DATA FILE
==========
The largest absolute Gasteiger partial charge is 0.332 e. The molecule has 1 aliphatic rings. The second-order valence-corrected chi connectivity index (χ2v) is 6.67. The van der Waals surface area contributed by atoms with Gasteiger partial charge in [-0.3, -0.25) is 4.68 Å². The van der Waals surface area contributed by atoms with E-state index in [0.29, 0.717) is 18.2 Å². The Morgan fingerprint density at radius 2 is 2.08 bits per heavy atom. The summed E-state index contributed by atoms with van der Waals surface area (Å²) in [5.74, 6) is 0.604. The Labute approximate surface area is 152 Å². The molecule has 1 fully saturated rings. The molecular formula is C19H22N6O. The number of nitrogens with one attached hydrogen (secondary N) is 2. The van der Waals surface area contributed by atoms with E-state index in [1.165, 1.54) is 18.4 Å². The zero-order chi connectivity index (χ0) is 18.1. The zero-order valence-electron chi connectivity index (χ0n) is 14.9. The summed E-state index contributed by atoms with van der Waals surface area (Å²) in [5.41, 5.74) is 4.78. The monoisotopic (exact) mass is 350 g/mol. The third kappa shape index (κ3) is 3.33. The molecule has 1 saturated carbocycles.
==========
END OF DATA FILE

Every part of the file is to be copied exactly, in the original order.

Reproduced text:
The largest absolute Gasteiger partial charge is 0.332 e. The molecule has 1 aliphatic rings. The second-order valence-corrected chi connectivity index (χ2v) is 6.67. The van der Waals surface area contributed by atoms with Gasteiger partial charge in [-0.3, -0.25) is 4.68 Å². The van der Waals surface area contributed by atoms with E-state index in [0.29, 0.717) is 18.2 Å². The Morgan fingerprint density at radius 2 is 2.08 bits per heavy atom. The summed E-state index contributed by atoms with van der Waals surface area (Å²) in [5.74, 6) is 0.604. The Labute approximate surface area is 152 Å². The molecule has 1 fully saturated rings. The molecular formula is C19H22N6O. The number of nitrogens with one attached hydrogen (secondary N) is 2. The van der Waals surface area contributed by atoms with E-state index in [1.165, 1.54) is 18.4 Å². The zero-order chi connectivity index (χ0) is 18.1. The zero-order valence-electron chi connectivity index (χ0n) is 14.9. The summed E-state index contributed by atoms with van der Waals surface area (Å²) in [5.41, 5.74) is 4.78. The monoisotopic (exact) mass is 350 g/mol. The third kappa shape index (κ3) is 3.33. The molecule has 1 saturated carbocycles.